He won't fry for this, but a Long Island man faces potential penalties of up to two years behind bars after he allegedly stole a large quantity of cooking oil from an Orangeburg restaurant, police said.

Anthony Richards, 24, of Seaford, was charged with the misdemeanors of petty larceny and possession of stolen property, Orangetown police Sgt. Robert Ruggiero said in a statement Wednesday.

Orangetown police received reports from an investigator working for Dar Pro Solutions, a recycling consultant that handles cooking oil removal for numerous local restaurants, that there had been a rash of thefts of used oil in the area.

The investigator set up video surveillance behind the Planet Wings restaurant at the Orangetown Shopping Center, police said. Richards pulled up about 8 a.m. Monday and vacuumed 127 gallons of used cooking oil into an oil recycling truck he was driving, police said.

The oil containers were clearly marked "Property of Dar Pro" and Richards had no authority to remove the oil, police said. He was arrested and his truck was impounded.

Calls to Orangetown police were not immediately returned Wednesday.

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It was at least the second Rockland County cooking oil bust in recent weeks. On Jan. 10, Suffern police charged a Yonkers man and two Brooklyn men after they allegedly stole nearly 100 gallons of oil from Good Samaritan Hospital in Suffern.

The thieves likely stole the fluid because it can be brought to a facility and turned into biofuel, Suffern police Chief Clark Osborn told News12.

"There's definitely a large black market for this item," Osborn said.

Cooking oil thefts have been a growing problem in recent years, a consultant for Dar Pro said.

"It's outrageous what's going on nationwide," said Stuart GraBois, a former federal prosecutor. "We are trying to educate local police departments and authorities on the seriousness of this problem."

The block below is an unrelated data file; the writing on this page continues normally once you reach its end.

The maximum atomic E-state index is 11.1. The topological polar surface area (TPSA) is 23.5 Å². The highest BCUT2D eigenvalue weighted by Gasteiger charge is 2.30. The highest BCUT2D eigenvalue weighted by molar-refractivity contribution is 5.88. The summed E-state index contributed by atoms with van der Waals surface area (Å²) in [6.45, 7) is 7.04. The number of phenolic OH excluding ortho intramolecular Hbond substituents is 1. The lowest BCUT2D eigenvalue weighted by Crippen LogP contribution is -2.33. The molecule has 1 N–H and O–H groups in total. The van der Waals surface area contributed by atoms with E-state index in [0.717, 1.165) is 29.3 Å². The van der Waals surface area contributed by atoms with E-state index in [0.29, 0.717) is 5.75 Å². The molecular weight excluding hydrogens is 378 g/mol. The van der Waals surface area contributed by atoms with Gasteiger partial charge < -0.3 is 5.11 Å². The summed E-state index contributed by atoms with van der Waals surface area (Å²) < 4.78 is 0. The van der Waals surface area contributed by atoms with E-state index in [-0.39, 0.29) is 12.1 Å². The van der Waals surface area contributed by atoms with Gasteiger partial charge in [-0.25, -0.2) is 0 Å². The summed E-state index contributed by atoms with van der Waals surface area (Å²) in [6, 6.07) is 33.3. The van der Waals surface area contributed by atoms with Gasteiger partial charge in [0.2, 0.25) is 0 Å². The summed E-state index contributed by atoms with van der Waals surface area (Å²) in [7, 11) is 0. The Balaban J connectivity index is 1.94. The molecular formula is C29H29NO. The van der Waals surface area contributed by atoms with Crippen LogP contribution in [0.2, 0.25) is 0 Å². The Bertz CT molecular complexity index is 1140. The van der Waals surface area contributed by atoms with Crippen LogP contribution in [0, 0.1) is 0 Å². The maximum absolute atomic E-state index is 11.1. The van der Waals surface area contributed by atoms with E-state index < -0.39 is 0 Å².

Processed fryer oil, known as yellow grease, has spiked in value as a commodity over the years with rising gas prices and the increased demand for biofuels. In 2000, a pound of yellow grease traded for 7.6 cents per pound; by April 2012 it was 33 cents per pound, or $2.50 per gallon, according to the website of the Mount Vernon-based firm American Alternative Energy.

The market value of the oil Richards is charged with stealing is $334, Orangetown police said, or $2.62 per gallon.

"It's very simple for a thief to go into business," GraBois said. "All they need is a van and some bolt cutters. They just break the lock and funnel out the grease, or sometimes they take the whole tank.

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"Your overhead is nothing unless you get picked up by the police."

Just as with scrap metal thefts, which have soared in recent years, the cooking oil black market is abetted by look-the-other-way middlemen who offer cash on the barrelhead for the oil and then sell it to biofuel processors, GraBois said.

"There's no difference between going to a cooking oil recipient who's a fence and going to a jewelry recipient who's a fence," GraBois said. "You can see ads in magazines that say, 'We'll take oil, no question asked.'

"It's staggering."

Richards was released on an appearance ticket and is to appear in Orangetown Town Court on Feb. 6.

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It wasn't immediately clear if Richards had a lawyer. He could not be reached for comment Wednesday, but a woman answering the phone at his home identified herself as his mother, Diane, and said Richards had a verbal agreement with the restaurant to remove the oil.

"He was just doing his job," she said. "He was very taken aback and very upset."

A message left Wednesday at Planet Wings in Orangeburg was not immediately returned.